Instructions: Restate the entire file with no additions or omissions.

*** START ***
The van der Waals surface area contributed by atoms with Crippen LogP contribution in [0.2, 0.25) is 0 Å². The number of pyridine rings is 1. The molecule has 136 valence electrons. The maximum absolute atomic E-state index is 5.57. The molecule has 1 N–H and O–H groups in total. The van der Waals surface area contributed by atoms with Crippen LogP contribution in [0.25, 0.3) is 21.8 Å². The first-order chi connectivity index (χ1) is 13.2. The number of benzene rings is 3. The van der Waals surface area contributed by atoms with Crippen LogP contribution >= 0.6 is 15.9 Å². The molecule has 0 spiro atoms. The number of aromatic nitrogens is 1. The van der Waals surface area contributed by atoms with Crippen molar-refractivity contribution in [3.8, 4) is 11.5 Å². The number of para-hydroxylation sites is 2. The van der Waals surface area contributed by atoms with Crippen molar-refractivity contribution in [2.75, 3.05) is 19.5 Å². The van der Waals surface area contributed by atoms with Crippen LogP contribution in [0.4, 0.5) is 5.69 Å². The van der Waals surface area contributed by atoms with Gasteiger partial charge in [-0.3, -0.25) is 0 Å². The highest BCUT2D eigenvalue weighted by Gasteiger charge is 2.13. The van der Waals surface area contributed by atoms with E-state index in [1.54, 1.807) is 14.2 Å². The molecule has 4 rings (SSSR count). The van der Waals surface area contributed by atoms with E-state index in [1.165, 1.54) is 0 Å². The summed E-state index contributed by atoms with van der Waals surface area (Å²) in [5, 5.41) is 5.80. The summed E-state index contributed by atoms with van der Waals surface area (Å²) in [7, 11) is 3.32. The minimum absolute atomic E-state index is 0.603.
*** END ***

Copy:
The van der Waals surface area contributed by atoms with Crippen LogP contribution in [0.2, 0.25) is 0 Å². The number of pyridine rings is 1. The molecule has 136 valence electrons. The maximum absolute atomic E-state index is 5.57. The molecule has 1 N–H and O–H groups in total. The van der Waals surface area contributed by atoms with Crippen LogP contribution in [0.25, 0.3) is 21.8 Å². The first-order chi connectivity index (χ1) is 13.2. The number of benzene rings is 3. The van der Waals surface area contributed by atoms with Crippen LogP contribution >= 0.6 is 15.9 Å². The molecule has 0 spiro atoms. The number of aromatic nitrogens is 1. The van der Waals surface area contributed by atoms with Crippen molar-refractivity contribution in [3.8, 4) is 11.5 Å². The number of para-hydroxylation sites is 2. The van der Waals surface area contributed by atoms with Crippen molar-refractivity contribution in [2.75, 3.05) is 19.5 Å². The van der Waals surface area contributed by atoms with Crippen LogP contribution in [0.4, 0.5) is 5.69 Å². The van der Waals surface area contributed by atoms with Gasteiger partial charge in [-0.3, -0.25) is 0 Å². The highest BCUT2D eigenvalue weighted by Gasteiger charge is 2.13. The van der Waals surface area contributed by atoms with E-state index in [1.54, 1.807) is 14.2 Å². The molecule has 4 rings (SSSR count). The van der Waals surface area contributed by atoms with E-state index in [1.165, 1.54) is 0 Å². The summed E-state index contributed by atoms with van der Waals surface area (Å²) in [5, 5.41) is 5.80. The summed E-state index contributed by atoms with van der Waals surface area (Å²) in [7, 11) is 3.32. The minimum absolute atomic E-state index is 0.603.